Enemies—and Partners—Will Get a Vote in the Middle East
If there is anyone who thinks U.S. policy in the Middle East has been fundamentally right for the last 20 years, that person has been awfully quiet. The critiques are consistent. No one favors fighting “endless wars,” no one favors overcommitment, and no one disagrees that U.S. forces should be rightsized to the task at hand. There is agreement that U.S. policy has failed each and every one of those tests, but beyond that, the consensus breaks down.
Amid a robust discussion about the appropriate U.S. posture in the Middle East, one element is underemphasized, and sometimes it is entirely missing. Too often, people assume that the United States will fundamentally reorient its strategy toward the Middle East, and other powers will essentially roll with the punches. There is confidence that none of them will fundamentally reorient their own strategy in ways that affect the United States, in large part because reduced interests will insulate the United States from any impact.
Unfortunately, that’s not true. While U.S. engagement in the Middle East has grown, the world’s engagement in the region has grown as well. Allies and adversaries alike are tied into the Middle East’s status quo. When it shifts, they will shift, and when they feel effects, we will feel effects. The United States might feel it is done with the Middle East, but the reverse isn’t true.
U.S. allies and partners in the Middle East will surely react to a U.S. refocus elsewhere by exploring new alliances and partnerships. Some will be with states friendly to the United States, and some will be with more hostile ones. In the near term at least, they are likely to engage in riskier behavior, partly through armed conflict and partly through weapons proliferation. We’ve seen signs of all of those things happening already—in Yemen, in Iraq, in Libya, and elsewhere—and they’re likely to happen more.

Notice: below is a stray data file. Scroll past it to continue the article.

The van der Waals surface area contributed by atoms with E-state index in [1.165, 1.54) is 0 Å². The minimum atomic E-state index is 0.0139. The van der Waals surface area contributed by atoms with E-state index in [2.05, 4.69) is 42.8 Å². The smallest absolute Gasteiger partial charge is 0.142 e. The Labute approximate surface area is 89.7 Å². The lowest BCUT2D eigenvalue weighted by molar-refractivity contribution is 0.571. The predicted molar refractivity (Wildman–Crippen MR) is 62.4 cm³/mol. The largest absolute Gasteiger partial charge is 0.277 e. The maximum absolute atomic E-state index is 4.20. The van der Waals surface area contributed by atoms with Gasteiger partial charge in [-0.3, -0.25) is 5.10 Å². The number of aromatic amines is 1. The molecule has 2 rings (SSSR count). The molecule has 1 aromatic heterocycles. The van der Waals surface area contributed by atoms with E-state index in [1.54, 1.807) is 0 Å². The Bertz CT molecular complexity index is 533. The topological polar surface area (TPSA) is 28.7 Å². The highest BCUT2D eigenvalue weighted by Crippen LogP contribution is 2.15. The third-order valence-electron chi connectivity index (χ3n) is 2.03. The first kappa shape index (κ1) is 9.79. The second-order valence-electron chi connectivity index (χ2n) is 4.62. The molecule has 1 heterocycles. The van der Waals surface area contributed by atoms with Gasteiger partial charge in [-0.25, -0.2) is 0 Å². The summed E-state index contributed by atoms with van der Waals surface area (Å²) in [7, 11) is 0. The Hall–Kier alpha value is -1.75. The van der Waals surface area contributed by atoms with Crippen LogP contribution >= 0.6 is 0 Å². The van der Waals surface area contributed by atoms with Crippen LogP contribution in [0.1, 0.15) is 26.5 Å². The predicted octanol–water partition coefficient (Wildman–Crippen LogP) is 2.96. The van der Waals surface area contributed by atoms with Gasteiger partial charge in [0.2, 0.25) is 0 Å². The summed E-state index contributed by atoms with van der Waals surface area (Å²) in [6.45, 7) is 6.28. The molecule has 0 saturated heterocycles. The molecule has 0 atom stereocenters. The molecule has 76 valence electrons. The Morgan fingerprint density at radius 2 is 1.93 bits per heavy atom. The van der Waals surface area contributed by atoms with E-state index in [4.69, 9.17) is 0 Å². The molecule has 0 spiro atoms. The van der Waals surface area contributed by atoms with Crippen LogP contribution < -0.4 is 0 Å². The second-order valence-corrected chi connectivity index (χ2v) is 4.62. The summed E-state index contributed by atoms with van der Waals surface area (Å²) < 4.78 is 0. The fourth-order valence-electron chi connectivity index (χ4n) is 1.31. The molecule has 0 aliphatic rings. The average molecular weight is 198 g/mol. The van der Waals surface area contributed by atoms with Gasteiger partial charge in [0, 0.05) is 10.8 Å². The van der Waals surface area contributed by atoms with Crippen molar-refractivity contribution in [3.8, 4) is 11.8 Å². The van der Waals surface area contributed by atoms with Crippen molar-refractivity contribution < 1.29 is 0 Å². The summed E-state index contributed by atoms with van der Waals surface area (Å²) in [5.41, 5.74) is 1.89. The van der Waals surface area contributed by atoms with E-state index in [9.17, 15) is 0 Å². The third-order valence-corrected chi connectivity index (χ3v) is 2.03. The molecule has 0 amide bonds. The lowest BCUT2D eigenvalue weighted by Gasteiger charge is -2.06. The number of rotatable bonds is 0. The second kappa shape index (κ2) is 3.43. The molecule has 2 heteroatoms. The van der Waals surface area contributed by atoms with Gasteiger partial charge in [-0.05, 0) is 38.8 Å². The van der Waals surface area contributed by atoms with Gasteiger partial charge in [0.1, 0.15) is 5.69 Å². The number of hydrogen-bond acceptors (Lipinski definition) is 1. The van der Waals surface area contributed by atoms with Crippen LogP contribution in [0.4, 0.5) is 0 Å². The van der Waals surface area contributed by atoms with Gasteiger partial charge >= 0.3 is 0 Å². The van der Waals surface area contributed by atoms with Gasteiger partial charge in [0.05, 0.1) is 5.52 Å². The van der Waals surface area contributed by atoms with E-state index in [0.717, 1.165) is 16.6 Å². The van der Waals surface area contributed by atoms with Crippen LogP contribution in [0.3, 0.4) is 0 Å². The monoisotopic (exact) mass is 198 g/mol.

With the possible exception of proliferation, one could argue that none of those things matter much to Americans. For U.S. allies in Europe, though, who have watched refugee crises shape their politics, and for East Asian allies, who import three-quarters of their oil from the Middle East, rising instability is a major worry.
China, which lacks the domestic oil and gas necessary to drive its economy, seems lashed to the Middle East for years to come. It will almost certainly seek to increase its footprint there, and it is likely to use a more dominant position in the Middle East to exert leverage over East Asian neighbors who are also reliant on the region. As Middle Eastern states view a future in which the United States is receding and China is rising, the United States will be hard pressed to prevent China from embedding itself in the region’s physical and technological infrastructure. China is averse to replicating the U.S. military footprint in the Middle East, or anywhere else, but is keen to advance its security by other means. If it is able to establish pervasive surveillance capabilities, it will do more than be a force multiplier for a limited Chinese military presence. It will also build relations with Middle Eastern governments, almost all of which are concerned by the prospect of popular discontent and are impressed by the Chinese model of economic development without destabilizing social and political change.